Intel finishes assembly of ASML's first High-NA EUV tool, ready for Intel 14A process in 2025

Intel Foundry confirms it has completed the assembly of the industry's first commercial High-NA EUV lithography machine at its D1X fab in Oregon, USA.

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Intel Foundry has announced that it's completed the assembly of the industry's first commercial High Numerical Aperture (High-NA) Extreme Ultraviolet (EUV) lithography machine.

Intel finishes assembly of ASML's first High-NA EUV tool, ready for Intel 14A process in 2025 02

ASML provided Intel, its first customer, with the $380 million Twinscan EXE:5000 High-NA lithography machine. Yesterday, it shipped its second High-NA EUV lithography machine to a mystery customer. Intel has now assembled its High-NA EUV lithography machine at its D1X fab in Oregon, a milestone for Intel as this prepares the company for its Intel 14A process node in 2025.

The new ASML Twinscan EXE:5000 machine will allow Intel to print features up to 1.7x smaller than what's possible with existing EUV tools, eventually letting Intel shrink down to smaller transistors than what's possible with standard Low-LA EUV machines, which will provide huge 2.9x transistor density improvement for a single exposure.

AMD has been using TSMC's advanced process nodes over the years for its Ryzen and Radeon chips, with Intel outsourcing some of its production of Meteor Lake and other upcoming CPUs at TSMC, but now it has ASML's bleeding-edge High-NA EUV lithography machine will allow Intel to catch up in the semiconductor process node space.

Intel now has the most advanced chip-making tools on the planet, so it will not be behind when it comes to using the latest process nodes like its competitors. Intel's upcoming Intel 14A (1.4nm-class) process node and then the next-gen Intel 10A process node (1nm-class) will be fabbed using the new High-NA EUV lithography machine.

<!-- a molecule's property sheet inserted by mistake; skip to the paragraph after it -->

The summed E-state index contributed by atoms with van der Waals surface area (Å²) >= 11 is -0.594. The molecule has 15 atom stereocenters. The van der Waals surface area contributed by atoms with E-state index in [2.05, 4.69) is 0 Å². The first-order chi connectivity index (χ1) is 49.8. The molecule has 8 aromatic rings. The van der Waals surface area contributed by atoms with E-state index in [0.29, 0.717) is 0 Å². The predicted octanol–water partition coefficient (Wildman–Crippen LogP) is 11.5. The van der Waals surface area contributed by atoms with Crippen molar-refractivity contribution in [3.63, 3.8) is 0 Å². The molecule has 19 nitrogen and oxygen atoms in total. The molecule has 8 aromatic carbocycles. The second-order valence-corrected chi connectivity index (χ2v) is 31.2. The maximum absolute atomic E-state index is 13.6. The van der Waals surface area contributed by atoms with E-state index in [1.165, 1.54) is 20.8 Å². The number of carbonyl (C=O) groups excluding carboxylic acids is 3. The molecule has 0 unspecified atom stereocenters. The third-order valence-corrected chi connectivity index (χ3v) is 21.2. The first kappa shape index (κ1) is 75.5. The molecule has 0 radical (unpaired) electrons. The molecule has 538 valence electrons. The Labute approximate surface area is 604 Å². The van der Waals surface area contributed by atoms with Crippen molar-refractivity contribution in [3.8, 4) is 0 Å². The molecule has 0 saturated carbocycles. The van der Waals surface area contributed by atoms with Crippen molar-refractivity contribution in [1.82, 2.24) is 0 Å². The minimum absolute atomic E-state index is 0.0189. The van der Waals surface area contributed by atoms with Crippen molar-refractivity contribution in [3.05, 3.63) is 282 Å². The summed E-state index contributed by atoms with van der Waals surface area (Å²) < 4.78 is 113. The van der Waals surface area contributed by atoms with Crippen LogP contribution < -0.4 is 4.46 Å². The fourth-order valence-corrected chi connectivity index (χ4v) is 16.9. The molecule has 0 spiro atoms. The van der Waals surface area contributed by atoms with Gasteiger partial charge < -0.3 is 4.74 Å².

Intel will first de-risk the new technology by developing product proof points with its upcoming Intel 18A process node in 2025, then begin developing its Intel 14A node after that.

ASML is working on its second-gen Twinscan EXE:5200B system, which is capable of producing more than 200 wafers per hour (WPH), which is a slight improvement over the 185 WPH throughput from the current Twinscan EXE:5000 High-NA EUV lithography machine.

ASML's previous-gen Low-NA EUV machine was only capable of 160 WPH, so the new systems are faster as the years go on. Intel has also noted that ASML has three generations of its High-NA machines in development, so we're excited to hear more on those as the months (and years) flick by.

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Anthony joined the TweakTown team in 2010 and has since reviewed 100s of graphics cards. Anthony is a long time PC enthusiast with a passion of hate for games built around consoles. FPS gaming since the pre-Quake days, where you were insulted if you used a mouse to aim, he has been addicted to gaming and hardware ever since. Working in IT retail for 10 years gave him great experience with custom-built PCs. His addiction to GPU tech is unwavering and has recently taken a keen interest in artificial intelligence (AI) hardware.

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